Handling Horses With Confidence

Handling Horses

Quiet Confidence

There’s 1 tool that every person needs to have to be able to successfully operate with horses. It’s a tool that is of more importance than any other tool which you might possess. You can’t buy this tool at a feed store or order it on line. It is a tool that can make all other tools of the transaction more useful. And with no other tools worthless. This tool is confidence. A sort of fearlessness in the face of a creature that could very easily hurt you at best, and kill you in worst.

A horse by character does not really communicate its wishes through verbal commands. I need to address the fact that if you step in their world your body language will do the speaking for you. You need to learn what they’re saying and be able to anticipate what they are about to do. The more fluent you become in speaking their language the easier and safer your horse experiences will end up.

A horse is a prey animal. It succeeds through picking up on the slightest signals around it. It is also a wonderful reader of things hidden. They have a sixth sense of sorts, filtering in information from between the lines, in addition to directly. When you venture into their space they’re picking up on so far more than what you’re doing. They can feel what you are feeling. They’ve a sponge like ability to absorb what you are feeling especially anxiety. It is very important to remember that whenever you’re feeling nervous or worried so is the horse. This signals to a horse that they need to be ready to flee because danger is about.

Unfortunately they don’t understand this to a person who lacks confidence they’re often the danger that is around. So whenever you are going to interact with your horse or any horses for that thing, you want to really be aware of the feelings you are projecting on them. You want a quiet confidence, a feeling of relaxed energy, which will allow them to stay calm in your presence. And over time you will develop this quiet confidence more and more.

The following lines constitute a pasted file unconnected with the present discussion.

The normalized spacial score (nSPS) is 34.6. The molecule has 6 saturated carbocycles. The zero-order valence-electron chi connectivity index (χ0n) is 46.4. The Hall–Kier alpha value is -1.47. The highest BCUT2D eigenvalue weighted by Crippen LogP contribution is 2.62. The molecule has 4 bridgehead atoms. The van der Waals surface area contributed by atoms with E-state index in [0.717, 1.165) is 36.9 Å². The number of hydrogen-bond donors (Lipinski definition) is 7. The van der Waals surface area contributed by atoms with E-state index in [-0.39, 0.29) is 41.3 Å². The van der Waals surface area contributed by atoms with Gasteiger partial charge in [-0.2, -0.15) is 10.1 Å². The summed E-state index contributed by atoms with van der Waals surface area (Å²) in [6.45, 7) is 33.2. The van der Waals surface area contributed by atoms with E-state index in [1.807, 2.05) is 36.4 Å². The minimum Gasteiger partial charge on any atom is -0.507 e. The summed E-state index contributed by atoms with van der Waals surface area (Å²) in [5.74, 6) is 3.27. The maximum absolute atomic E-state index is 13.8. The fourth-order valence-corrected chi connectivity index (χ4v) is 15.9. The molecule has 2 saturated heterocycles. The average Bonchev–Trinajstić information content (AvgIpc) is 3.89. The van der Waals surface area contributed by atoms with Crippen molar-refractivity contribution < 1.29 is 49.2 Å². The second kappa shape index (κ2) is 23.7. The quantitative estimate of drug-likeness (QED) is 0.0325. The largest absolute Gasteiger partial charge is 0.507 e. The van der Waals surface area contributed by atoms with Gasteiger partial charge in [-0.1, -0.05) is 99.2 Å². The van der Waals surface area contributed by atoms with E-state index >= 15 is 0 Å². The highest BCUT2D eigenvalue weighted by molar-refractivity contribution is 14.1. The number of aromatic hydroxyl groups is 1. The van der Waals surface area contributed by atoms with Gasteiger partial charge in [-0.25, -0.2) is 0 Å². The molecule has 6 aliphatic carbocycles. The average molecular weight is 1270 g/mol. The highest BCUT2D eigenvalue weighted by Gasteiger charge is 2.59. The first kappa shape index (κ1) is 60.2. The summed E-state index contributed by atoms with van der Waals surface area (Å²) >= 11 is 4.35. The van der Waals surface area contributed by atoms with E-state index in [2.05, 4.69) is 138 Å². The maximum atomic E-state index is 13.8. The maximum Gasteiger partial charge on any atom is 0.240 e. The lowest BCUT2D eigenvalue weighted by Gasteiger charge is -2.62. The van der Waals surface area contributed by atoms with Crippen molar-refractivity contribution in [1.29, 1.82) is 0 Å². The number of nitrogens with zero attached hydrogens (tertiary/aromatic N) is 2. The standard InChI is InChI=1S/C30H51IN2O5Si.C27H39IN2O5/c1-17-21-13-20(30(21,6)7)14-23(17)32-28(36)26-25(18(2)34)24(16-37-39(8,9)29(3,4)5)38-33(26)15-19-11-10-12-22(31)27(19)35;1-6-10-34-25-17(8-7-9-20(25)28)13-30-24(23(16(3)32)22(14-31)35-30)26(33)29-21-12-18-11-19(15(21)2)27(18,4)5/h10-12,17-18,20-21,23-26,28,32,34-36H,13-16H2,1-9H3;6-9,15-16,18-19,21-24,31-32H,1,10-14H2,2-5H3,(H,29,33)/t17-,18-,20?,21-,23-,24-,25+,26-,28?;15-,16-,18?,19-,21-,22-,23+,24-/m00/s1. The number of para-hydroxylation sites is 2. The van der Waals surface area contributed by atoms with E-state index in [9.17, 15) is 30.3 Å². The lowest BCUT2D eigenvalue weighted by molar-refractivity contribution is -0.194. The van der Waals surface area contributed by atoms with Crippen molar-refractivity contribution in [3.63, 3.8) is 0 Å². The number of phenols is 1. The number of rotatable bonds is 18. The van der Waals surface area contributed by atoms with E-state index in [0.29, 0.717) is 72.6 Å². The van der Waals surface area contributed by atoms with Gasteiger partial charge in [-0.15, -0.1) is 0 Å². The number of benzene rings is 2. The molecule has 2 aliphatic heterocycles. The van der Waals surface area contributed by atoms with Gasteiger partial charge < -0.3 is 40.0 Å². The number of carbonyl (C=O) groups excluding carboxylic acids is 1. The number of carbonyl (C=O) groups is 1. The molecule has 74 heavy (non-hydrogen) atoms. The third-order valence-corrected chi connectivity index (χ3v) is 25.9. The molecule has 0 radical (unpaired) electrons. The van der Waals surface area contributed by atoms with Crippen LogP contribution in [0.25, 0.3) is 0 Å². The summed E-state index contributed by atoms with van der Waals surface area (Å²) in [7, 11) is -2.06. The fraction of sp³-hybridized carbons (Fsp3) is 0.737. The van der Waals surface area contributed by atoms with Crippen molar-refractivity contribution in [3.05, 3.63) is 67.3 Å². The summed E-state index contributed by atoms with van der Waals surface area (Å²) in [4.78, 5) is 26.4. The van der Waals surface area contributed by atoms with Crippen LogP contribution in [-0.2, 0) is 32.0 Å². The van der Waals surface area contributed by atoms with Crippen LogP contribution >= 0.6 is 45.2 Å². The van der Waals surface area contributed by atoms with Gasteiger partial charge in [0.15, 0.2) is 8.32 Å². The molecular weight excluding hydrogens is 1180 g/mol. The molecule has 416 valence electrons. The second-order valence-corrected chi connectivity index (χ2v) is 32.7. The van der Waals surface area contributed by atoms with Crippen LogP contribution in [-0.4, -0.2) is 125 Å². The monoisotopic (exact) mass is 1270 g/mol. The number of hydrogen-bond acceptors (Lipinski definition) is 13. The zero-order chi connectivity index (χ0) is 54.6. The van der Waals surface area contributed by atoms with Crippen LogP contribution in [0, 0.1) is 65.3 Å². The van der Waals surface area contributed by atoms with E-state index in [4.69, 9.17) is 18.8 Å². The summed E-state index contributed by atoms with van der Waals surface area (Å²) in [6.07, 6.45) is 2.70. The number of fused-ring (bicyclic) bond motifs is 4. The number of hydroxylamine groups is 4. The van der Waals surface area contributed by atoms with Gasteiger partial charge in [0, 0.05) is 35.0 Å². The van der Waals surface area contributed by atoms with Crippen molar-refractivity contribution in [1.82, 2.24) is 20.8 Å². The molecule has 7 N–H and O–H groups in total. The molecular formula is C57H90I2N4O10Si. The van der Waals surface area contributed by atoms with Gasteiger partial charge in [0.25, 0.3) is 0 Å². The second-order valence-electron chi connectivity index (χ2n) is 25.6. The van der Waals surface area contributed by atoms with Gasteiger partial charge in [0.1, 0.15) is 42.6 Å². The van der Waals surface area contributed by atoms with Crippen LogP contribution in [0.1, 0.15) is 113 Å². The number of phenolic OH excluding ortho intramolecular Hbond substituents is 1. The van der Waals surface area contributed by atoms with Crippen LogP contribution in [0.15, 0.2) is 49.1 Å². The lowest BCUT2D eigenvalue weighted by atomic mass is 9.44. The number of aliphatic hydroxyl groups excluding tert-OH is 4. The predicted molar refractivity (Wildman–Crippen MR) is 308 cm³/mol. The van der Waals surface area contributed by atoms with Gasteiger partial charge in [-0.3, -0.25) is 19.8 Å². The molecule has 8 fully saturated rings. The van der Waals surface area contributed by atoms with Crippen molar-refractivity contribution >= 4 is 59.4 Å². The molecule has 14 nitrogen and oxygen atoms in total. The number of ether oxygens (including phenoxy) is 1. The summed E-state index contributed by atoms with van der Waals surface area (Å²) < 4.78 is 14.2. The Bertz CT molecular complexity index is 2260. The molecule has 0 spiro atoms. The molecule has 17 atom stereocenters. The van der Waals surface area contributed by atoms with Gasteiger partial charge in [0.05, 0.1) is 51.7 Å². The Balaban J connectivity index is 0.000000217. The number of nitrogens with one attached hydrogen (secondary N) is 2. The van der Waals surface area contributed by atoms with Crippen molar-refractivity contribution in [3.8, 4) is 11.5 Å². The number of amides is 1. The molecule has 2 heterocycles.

What do I mean with silent confidence? Well silent confidence comes from a sense that you truly know that everything around you is alright and that you’re in control of the circumstance. It speaks of an actual leadership state of mind. If you would like to have a natural leadership role with your horse, this is the key, quiet confidence. When you find people yelling and screaming at their horses teetering on the edge of abusing them into doing exactly what they want, they are responding out of fear or anger. Stress and anger don’t make for good leadership qualities. Horses understand that when you are out of control you can’t restrain them.

Before you can have control of your horse, you ought to be able to control your self. The horse knows this and you need to learn it before going any further. Concentrate on understanding that with a horse dread is a sign of danger or weakness. Weak people do not lead horses, weak people get pushed around by horses. When a horse senses fear it also can become nervous and ready to flee for safety. When a horse doesn’t react to something you want it to do and it makes you angry you need to have a psychological timeout. Horses do not lead through anger. Horses lead in 1 way and one way only – quiet confidence.

Confidence is not something that you can just get either. It is learned, constructed upon, and grows. It takes some time to get the confidence you need to be a true leader in most situations.

The whole idea of natural horsemanship has taken off to a great extent in recent years. It has helped place some of the archaic and outdated training techniques to rest and for this I am thankful. Exactly like any new idea that comes along, it’s been over promoted and milked for each and every penny it could produce. I’m not a natural horsewoman. I am just a girl who attempts to have an extremely balanced and productive relationship with my own horse. The truth is if I wished to be a natural horsewoman I don’t believe I would ever place my rump at a saddle. My horses would be left running free on open ranges and I would never subject them into the training, fences, trailers, and reveals that I so frequently do. Everything people do for the most part with and also their horses is unnatural. Calling it natural doesn’t make it that way.

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